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Duck Dynasty: The Impact of Words vs. the Power of Love

Darrell Rodgers | Jan 8, 2014

The views expressed in our content reflect individual perspectives and do not represent the official views of the Baha'i Faith.

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Darrell Rodgers | Jan 8, 2014

The views expressed in our content reflect individual perspectives and do not represent the official views of the Baha'i Faith.

Love pendulumI’m marveling at the strong reactions to the situation surrounding the American television show Duck Dynasty’s star Phil Robertson.

As you may have read, Phil voiced some strong opinions recently about homosexuality, along with other behaviors, labeling them as “sin” and “illogical”. Immediately, gay-rights groups demanded the A&E network sanction the reality TV star.

Phil also said some things about his experience with black people that can easily be construed as racist, and while the NAACP has also protested, it was Phil’s remarks about homosexuality that have gained the headline and brought down a suspension from the network.

Phil Robertson

Phil Robertson

Enter the show’s fans. It took only moments after A&E announced his suspension for fans to post a petition on and garner tens of thousands of signers demanding that the suspension be lifted. And the comments being made on Facebook reveal that even those fans who acknowledge the harshness of Phil’s words, still want him back on the show and have proclaimed the network foolhardy. Many have pointed out that the show is about “rednecks” and Phil is just being truthful about his redneck beliefs. Yet, there were not nearly so many defenders arising to support Paula Dean when she was accused of racial discrimination.

The point is that these folks LOVE Phil. And in his quiet, yet staunchly fundamentalist demeanor, they see a man who would likely love them.

There’s the biggest difference between the defenders and the attackers. It has little to do with the remarks (even many defenders disagree with Phil’s fundamentalist stance). It has more to do with the perception of love. The defenders love Phil enough to overlook the harshness of his words.

I often say that if I know someone loves me, they can say anything and I won’t take offense. But if I suspect any trace of ill-will, even “hello” can sound like a threat.

Some folks today do not recognize love even when it’s presented on a silver platter. There are folks so embroiled in defending their own causes that they cannot hear the honest intent behind clumsy words. But, there are also folks who ignore unjust, hurtful attacks on others, just because it doesn’t directly involve them — or in this case, because they are emotionally bonded to the perpetrator. And worse yet, there are people who speak harshly with utter disregard for the affect it has on people who would otherwise choose to love them.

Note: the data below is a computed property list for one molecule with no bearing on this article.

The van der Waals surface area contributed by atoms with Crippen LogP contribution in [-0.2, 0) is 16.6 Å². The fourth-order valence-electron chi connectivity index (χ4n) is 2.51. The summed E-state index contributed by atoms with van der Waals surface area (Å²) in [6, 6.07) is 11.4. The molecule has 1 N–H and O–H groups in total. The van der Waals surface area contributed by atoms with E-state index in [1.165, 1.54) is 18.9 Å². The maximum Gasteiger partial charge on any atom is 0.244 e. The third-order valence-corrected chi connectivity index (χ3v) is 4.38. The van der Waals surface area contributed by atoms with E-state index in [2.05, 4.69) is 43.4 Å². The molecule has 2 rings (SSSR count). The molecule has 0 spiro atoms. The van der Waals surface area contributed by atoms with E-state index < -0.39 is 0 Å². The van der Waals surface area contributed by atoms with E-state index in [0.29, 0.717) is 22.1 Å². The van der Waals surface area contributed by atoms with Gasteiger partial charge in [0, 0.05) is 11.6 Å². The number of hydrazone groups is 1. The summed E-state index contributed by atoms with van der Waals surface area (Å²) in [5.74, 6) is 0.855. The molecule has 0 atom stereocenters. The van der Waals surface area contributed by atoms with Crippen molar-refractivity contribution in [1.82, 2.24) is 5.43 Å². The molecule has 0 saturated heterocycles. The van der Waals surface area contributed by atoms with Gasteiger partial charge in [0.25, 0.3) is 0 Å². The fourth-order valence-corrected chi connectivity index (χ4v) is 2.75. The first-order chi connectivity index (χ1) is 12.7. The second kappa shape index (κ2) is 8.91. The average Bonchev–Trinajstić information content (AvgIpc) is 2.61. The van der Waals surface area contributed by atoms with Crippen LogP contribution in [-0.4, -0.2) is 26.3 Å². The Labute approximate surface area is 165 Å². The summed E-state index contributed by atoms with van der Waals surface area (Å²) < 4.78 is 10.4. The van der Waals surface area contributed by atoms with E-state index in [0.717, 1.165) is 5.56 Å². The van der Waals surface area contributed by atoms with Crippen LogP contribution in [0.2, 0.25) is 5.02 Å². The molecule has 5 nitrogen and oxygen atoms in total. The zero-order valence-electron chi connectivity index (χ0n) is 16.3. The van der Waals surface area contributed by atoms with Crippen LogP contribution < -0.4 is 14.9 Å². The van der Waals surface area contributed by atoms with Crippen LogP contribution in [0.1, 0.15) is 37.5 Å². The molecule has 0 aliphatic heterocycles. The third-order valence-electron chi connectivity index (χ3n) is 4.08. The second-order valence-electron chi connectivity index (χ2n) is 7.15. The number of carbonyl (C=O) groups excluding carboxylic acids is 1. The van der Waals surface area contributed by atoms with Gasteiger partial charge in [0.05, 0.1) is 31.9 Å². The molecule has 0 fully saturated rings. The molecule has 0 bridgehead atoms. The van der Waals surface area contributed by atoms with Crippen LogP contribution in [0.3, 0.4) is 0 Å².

In the writings of the Baha’i Faith, I found this:


Lodestone is another word for magnet

O friends, consort with all the people of the world with joy and fragrance. If there be to you a word or essence whereof others than you are devoid, communicate it and show it forth in the language of affection and kindness: if it be received and be effective the object is attained, and if not leave it to him, and with regard to him deal not harshly but pray. The language of kindness is the lodestone of hearts and the food of the soul; it stands in the relation of ideas to words, and is as an horizon for the shining of the Sun of Wisdom and Knowledge. – Abdu’l-Baha, A Traveller’s Narrative, p. 43.

So, what if Phil loved you and you knew it? What if, even if you were gay, or black, or non-Christian, or anti-fundamentalist, or anti-gun, or even anti-beard, you knew that Phil loved you regardless of the brutal bluntness of his remarks? Could you then overlook the harshness and not be offended?

Would that do any good? Perhaps not, but it may avoid some bad. Here again, from the Baha’i teachings:

Let not your heart be offended with anyone. If someone commits an error and wrong toward you, you must instantly forgive him. Do not complain of others. Refrain from reprimanding them, and if you wish to give admonition or advice, let it be offered in such a way that it will not burden the bearer. Turn all your thoughts toward bringing joy to hearts. Beware! Beware! lest ye offend any heart. Assist the world of humanity as much as possible. Be the source of consolation to every sad one, assist every weak one, be helpful to every indigent one, care for every sick one, be the cause of glorification to every lowly one, and shelter those who are overshadowed by fear. – Abdu’l-Baha, The Promulgation of Universal Peace, p. 452.

These two passages remind me that communication levies responsibility on both the transmitter and the receiver. We must consider both how we SAY things and how we HEAR things. This truly is a lofty aspiration, but achievable with sufficient practice.

Lord knows, I need a lot of practice on both tasks. And apparently, I’m not alone.

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  • Steve Eaton
    Sep 11, 2017
    A great article!
  • Maya Bohnhoff
    Jan 15, 2014
    Wonderful post, Darrell. I defy anyone—even the anti-beard—not to hear the love behind your words. Every day I find it prudent to recall Baha'u'llah's admonition to use "words as mild as milk" and to remember that the Prophets' call for us to love our neighbors leaves no one out.
  • James Howden
    Jan 9, 2014
    You mean we're *allowed* to talk about these things without namecalling, dudgeon and self-righteousness?! Nicely done, Mr. Rodgers, and bravely. (Kudos as well to BT for fearless wading.) For those who'll allow it be, this is instructive stuff on "how we talk now" and how we might, and can, and must.
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